Each party will vote through their state central committees. These are political party governing boards where party members elect those serving from each of the state’s 33 counties.

Both major party committees will have many candidates from which to choose. At this point, eight Democrats, including four sitting state legislators, and eight Republicans are announced candidates. Libertarian Aubrey Dunn, a former New Mexico Land Commissioner where he served as a Republican, is also running.

Others still have time to join the race, and we may see a few more since there is no primary and campaigning among a finite group of party insiders is not particularly expensive. Therefore, more than an average number of individuals would be inclined to run since they would perceive the political risk as minimal.

The eventual Democratic nominee will be a heavy favorite for the June 1 election. Though the Albuquerque-anchored seat was competitive even at the beginning of the current decade, it no longer appears so. The last Republican to hold the seat was Heather Wilson who vacated to run unsuccessfully for US Senate in 2008. The CD-1 electorate then chose Democrats in the person of Martin Heinrich, now US senator; Michelle Lujan Grisham, now governor; and Haaland, now Interior Secretary; since Wilson left the House.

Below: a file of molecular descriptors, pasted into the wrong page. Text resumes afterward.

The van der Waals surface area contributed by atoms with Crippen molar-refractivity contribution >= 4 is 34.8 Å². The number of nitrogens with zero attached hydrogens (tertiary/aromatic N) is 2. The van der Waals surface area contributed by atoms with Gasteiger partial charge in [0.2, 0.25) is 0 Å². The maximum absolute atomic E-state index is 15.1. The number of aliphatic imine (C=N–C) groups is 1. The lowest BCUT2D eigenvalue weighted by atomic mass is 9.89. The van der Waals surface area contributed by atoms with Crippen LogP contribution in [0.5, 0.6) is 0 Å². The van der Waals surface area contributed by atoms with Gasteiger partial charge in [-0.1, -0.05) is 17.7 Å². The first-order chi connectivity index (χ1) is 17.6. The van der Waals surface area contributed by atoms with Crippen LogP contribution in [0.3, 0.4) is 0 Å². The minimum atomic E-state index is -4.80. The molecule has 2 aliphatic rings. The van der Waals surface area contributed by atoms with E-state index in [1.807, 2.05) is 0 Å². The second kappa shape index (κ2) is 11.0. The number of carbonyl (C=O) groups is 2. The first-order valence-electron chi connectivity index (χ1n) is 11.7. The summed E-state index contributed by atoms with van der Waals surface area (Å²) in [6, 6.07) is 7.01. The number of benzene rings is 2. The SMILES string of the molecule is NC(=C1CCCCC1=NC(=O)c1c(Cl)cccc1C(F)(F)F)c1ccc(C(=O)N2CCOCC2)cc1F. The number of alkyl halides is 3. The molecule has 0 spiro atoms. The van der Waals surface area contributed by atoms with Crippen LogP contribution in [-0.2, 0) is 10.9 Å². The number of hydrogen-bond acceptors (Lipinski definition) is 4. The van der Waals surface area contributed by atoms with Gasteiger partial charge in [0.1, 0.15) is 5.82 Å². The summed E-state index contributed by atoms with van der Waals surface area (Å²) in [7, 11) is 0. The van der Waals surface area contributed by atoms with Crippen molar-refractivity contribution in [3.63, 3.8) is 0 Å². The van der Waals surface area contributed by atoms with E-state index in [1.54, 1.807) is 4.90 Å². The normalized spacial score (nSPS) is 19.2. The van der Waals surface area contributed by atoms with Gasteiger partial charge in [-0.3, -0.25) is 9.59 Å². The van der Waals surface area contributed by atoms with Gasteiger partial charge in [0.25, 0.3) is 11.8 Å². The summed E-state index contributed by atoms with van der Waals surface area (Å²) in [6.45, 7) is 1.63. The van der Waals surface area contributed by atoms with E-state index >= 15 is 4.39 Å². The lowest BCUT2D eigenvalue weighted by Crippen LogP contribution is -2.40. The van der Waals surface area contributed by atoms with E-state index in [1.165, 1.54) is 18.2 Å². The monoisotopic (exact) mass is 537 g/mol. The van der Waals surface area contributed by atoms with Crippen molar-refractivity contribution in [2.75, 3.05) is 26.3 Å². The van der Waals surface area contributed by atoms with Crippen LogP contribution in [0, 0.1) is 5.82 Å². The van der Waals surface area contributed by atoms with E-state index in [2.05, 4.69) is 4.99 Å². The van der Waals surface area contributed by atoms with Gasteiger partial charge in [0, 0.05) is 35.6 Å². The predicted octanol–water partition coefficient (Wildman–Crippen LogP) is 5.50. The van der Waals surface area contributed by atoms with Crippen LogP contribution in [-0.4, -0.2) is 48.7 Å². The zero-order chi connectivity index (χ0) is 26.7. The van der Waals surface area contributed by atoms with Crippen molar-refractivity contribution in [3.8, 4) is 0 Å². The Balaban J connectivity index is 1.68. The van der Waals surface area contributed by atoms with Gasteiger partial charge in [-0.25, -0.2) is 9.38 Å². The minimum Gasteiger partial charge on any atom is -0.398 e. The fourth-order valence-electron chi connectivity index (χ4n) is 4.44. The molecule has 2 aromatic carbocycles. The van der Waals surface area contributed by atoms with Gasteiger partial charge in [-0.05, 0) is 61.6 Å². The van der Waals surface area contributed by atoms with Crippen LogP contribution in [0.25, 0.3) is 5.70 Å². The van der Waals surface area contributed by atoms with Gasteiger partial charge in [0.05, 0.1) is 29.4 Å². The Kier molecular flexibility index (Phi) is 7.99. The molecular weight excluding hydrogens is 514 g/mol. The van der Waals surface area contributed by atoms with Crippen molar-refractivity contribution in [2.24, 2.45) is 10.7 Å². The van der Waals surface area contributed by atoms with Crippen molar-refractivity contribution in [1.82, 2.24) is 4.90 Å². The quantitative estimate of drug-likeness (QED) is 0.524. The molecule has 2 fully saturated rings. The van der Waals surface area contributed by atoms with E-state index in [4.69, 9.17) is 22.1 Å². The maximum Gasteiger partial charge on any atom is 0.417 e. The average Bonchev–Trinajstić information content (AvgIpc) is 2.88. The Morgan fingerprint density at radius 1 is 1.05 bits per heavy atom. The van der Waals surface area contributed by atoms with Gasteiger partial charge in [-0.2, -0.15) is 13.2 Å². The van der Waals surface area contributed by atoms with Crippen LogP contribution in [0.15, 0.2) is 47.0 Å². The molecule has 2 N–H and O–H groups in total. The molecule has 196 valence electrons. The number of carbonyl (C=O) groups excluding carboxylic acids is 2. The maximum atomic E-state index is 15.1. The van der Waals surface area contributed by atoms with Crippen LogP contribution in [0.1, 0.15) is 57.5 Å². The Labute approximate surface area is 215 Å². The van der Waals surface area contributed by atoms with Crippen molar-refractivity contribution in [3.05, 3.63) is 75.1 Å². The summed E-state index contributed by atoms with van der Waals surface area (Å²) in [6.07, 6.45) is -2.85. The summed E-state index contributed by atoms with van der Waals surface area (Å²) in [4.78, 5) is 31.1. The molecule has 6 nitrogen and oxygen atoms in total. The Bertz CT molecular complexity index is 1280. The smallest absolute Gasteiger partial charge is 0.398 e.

The district started to turn heavily Democratic with the first Obama presidential campaign in 2008. Obama scored a 60-40 percent victory within the 1st District confines. Four years later, he won 55-40 percent. In 2016, Hillary Clinton carried the seat with a 52-35 percent margin, and Joe Biden did best of all, recording a 60-37 percent spread last November.